137 Cryptanalysis Attacking stream ciphers and block ciphers Typically for key recovery Brute force cryptanalysis, using specialized hardware e.g. Attack on DES in 1998 Several other analytical techniques to speed up attacks Sometimes theoretical : on weakened ( reduced round ) constructions, showing improvement over bruteforce attack Meetinthemiddle, linear cryptanalysis, differential cryptanalysis, impossible differential cryptanalysis, boomerang attack, integral cryptanalysis, cube attack,...
138 Authenticated Encryption
139 Authenticated Encryption Doing encryption + authentication better
140 Authenticated Encryption Doing encryption + authentication better Generic composition: encrypt, then MAC
141 Authenticated Encryption Doing encryption + authentication better Generic composition: encrypt, then MAC Needs two keys and two passes
142 Authenticated Encryption Doing encryption + authentication better Generic composition: encrypt, then MAC Needs two keys and two passes AE aims to do this more efficiently
143 Authenticated Encryption Doing encryption + authentication better Generic composition: encrypt, then MAC Needs two keys and two passes AE aims to do this more efficiently Several constructions based on blockciphers (modes of operation) provably secure modeling blockcipher as PRP
144 Authenticated Encryption Doing encryption + authentication better Generic composition: encrypt, then MAC Needs two keys and two passes AE aims to do this more efficiently Several constructions based on blockciphers (modes of operation) provably secure modeling blockcipher as PRP One pass: IAPM, OCB,... [patented]
145 Authenticated Encryption Doing encryption + authentication better Generic composition: encrypt, then MAC Needs two keys and two passes AE aims to do this more efficiently Several constructions based on blockciphers (modes of operation) provably secure modeling blockcipher as PRP One pass: IAPM, OCB,... [patented] Two pass: CCM, GCM, SIV,... [included in NIST standards]
146 Authenticated Encryption Doing encryption + authentication better Generic composition: encrypt, then MAC Needs two keys and two passes AE aims to do this more efficiently Several constructions based on blockciphers (modes of operation) provably secure modeling blockcipher as PRP One pass: IAPM, OCB,... [patented] Two pass: CCM, GCM, SIV,... [included in NIST standards] AE with Associated Data: Allows unencrypted (but authenticated) parts of the plaintext, for headers etc.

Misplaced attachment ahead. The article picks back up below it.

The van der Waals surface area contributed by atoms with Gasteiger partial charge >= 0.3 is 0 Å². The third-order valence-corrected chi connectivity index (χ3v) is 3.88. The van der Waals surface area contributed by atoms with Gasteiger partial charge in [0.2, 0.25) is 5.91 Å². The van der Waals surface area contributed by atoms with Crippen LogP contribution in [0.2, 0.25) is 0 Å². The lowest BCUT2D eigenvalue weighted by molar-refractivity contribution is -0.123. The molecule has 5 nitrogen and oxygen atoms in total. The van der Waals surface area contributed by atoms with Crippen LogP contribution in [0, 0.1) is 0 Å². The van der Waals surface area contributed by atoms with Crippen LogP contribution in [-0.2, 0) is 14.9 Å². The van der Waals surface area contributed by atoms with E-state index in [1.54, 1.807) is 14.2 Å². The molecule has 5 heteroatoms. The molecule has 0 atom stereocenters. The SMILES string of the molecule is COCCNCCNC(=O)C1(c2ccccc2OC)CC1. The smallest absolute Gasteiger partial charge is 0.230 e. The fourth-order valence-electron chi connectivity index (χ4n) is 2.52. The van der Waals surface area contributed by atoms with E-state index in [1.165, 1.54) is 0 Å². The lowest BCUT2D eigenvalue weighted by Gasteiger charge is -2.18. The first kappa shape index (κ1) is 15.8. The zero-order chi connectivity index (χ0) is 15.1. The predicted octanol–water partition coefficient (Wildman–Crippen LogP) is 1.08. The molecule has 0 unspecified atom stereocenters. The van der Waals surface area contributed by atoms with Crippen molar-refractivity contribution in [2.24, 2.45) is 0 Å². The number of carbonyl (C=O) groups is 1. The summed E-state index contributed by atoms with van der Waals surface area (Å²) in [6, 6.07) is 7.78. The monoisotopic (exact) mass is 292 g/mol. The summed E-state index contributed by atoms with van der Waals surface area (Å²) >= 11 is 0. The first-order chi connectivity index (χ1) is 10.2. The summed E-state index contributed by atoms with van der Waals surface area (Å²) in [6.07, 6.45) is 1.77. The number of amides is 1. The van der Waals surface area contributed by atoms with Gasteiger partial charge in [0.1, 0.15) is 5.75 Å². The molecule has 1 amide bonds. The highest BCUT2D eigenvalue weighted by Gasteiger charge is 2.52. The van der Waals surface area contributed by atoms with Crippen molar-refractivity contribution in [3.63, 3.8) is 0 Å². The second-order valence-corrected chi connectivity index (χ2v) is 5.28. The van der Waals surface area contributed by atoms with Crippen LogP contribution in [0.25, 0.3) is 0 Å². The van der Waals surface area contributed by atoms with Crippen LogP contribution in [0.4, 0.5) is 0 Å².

147 SKE today
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149 SKE today SKE in IPsec, TLS etc. mainly based on AES blockciphers AES128, AES192, AES256
150 SKE today SKE in IPsec, TLS etc. mainly based on AES blockciphers AES128, AES192, AES256 Recommended: AES Countermode + CMAC (or HMAC)
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154 SKE today SKE in IPsec, TLS etc. mainly based on AES blockciphers AES128, AES192, AES256 Recommended: AES Countermode + CMAC (or HMAC) Gives CCA security, and provides authentication Older components/modes still in use Supported by many standards for legacy purposes In many applications (sometimes with modifications)
155 SKE today SKE in IPsec, TLS etc. mainly based on AES blockciphers AES128, AES192, AES256 Recommended: AES Countermode + CMAC (or HMAC) Gives CCA security, and provides authentication Older components/modes still in use Supported by many standards for legacy purposes In many applications (sometimes with modifications) e.g. RC4 in BitTorrent, Skype, PDF